RESEARCH SUPPORT, U.S. GOV'T, P.H.S.
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Neurofilament protein crosslinking in gamma-diketone neuropathy: in vitro and in vivo studies using the seaworm myxicola infundibulum.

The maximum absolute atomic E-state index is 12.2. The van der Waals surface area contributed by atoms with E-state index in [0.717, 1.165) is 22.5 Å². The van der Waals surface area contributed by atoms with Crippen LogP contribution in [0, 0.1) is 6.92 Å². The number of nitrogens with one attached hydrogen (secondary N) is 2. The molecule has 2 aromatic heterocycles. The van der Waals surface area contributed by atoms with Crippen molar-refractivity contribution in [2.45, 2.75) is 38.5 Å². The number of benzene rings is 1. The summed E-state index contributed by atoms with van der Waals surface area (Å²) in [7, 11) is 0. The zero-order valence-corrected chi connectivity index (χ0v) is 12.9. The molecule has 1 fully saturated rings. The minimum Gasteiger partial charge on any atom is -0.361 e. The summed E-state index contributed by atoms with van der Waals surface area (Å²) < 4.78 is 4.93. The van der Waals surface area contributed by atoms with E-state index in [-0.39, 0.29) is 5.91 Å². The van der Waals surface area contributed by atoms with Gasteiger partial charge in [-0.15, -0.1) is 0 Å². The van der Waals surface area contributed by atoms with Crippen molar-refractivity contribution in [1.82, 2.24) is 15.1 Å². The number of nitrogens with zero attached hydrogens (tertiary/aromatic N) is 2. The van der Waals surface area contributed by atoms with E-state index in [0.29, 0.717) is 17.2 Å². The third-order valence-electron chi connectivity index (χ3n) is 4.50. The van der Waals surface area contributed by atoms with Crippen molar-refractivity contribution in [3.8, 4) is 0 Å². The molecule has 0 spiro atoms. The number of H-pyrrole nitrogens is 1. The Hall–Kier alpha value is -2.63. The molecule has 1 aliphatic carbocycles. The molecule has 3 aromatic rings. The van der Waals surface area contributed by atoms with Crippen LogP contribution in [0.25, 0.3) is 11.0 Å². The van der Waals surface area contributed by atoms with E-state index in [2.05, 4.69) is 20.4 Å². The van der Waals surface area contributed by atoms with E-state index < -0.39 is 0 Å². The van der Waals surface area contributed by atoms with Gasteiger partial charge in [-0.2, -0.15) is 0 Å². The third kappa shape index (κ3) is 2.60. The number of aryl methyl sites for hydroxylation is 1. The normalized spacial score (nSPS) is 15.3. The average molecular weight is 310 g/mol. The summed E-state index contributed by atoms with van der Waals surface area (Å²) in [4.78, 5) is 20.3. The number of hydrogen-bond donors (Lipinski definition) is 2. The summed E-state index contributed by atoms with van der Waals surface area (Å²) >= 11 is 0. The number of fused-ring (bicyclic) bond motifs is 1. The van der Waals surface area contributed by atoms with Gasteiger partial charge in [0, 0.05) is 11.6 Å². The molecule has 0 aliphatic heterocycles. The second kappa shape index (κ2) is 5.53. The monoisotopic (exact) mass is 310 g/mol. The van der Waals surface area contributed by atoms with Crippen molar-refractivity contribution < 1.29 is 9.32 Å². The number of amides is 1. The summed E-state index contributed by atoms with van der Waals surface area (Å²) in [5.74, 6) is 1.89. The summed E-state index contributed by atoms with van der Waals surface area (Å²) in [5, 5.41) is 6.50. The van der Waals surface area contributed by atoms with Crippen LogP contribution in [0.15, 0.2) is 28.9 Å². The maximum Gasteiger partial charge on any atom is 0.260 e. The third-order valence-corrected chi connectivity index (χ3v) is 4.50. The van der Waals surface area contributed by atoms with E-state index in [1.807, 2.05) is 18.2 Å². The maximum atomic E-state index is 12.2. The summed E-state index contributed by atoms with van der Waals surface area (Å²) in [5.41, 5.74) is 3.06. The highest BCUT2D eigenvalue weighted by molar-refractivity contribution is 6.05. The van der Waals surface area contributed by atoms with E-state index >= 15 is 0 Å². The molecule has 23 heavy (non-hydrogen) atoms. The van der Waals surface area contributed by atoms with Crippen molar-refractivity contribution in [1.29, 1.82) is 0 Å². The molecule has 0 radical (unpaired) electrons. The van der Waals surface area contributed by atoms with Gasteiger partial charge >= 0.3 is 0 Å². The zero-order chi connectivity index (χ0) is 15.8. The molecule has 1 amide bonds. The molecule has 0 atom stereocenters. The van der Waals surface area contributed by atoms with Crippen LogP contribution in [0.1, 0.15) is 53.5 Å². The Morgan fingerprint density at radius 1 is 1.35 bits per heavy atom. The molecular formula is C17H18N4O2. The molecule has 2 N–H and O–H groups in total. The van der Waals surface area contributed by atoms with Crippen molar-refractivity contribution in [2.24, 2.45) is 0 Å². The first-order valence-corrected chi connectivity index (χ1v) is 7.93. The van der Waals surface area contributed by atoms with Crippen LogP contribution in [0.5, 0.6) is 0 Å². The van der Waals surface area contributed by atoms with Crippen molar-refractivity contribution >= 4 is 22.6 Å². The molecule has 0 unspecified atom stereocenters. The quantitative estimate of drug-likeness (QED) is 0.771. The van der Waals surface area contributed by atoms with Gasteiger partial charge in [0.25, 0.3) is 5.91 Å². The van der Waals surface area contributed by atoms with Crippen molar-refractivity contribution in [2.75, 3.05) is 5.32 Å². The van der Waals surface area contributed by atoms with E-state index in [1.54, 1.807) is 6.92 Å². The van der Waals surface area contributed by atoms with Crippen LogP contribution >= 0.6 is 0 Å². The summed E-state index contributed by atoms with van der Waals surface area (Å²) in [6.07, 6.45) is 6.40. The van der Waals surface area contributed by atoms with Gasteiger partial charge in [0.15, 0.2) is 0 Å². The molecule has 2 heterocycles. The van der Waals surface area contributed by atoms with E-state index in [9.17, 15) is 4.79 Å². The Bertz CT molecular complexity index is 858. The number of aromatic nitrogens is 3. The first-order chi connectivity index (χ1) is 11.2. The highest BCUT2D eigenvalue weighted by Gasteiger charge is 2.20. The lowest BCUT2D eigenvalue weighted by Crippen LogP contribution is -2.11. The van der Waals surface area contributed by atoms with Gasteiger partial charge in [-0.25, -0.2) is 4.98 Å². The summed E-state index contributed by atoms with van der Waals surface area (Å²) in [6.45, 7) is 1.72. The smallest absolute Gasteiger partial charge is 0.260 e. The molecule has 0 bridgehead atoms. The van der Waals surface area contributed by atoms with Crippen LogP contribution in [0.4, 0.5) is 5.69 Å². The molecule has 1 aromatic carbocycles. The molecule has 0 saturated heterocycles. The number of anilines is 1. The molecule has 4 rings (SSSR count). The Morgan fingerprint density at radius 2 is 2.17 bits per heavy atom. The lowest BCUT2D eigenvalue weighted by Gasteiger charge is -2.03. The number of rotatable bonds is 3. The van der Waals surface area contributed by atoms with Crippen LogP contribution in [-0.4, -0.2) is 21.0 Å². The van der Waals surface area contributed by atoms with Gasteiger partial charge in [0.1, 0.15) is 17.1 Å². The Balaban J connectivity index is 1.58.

Neurofilament (NF) protein crosslinking has been proposed as the ultimate pathogenetic mechanism underlying the neuropathies caused by the gamma-diketones 2,5-hexanedione (HD) and 3,4-dimethyl-2,5-hexanedione (DMHD). Mammalian models have been used to investigate this hypothesis, but alternative experimental models are needed. Myxicola infundibulum is a marine worm which is gaining popularity in neuroscience research because of its large syncytial axon. A model system using Myxicola has been developed to investigate NF crosslinking in worms exposed to neurotoxic agents whose putative mechanisms involve covalent crosslinking of NF proteins. In vitro studies using purified NF demonstrate that progressive alkylation of Myxicola NF with [2,5-14C]DMHD is accompanied by NF protein crosslinking. Rabbit anti-Myxicola NF antisera showed highly restricted activity for Myxicola axoplasm and NF and were employed for immunoblotting axoplasm from Myxicola treated in vivo with DMHD. A dramatic increase in high molecular weight material was demonstrated in the axoplasm of treated worms, as demonstrated by polyacrylamide gel electrophoresis, and the new high molecular weight bands stained with the anti-NF antisera, indicating the presence of anti-NF reactive material in the crosslinked protein. Further, there was progression of crosslinking after cessation of exposure in vivo, an observation which suggests oxidation of remaining pyrrolyl derivatives. These studies support previous observations which suggest that NF crosslinking is the molecular event which initiates NF aggregation in gamma-diketone neurotoxicity, and establish Myxicola infundibulum as a useful species in which to study certain neurotoxic compounds.

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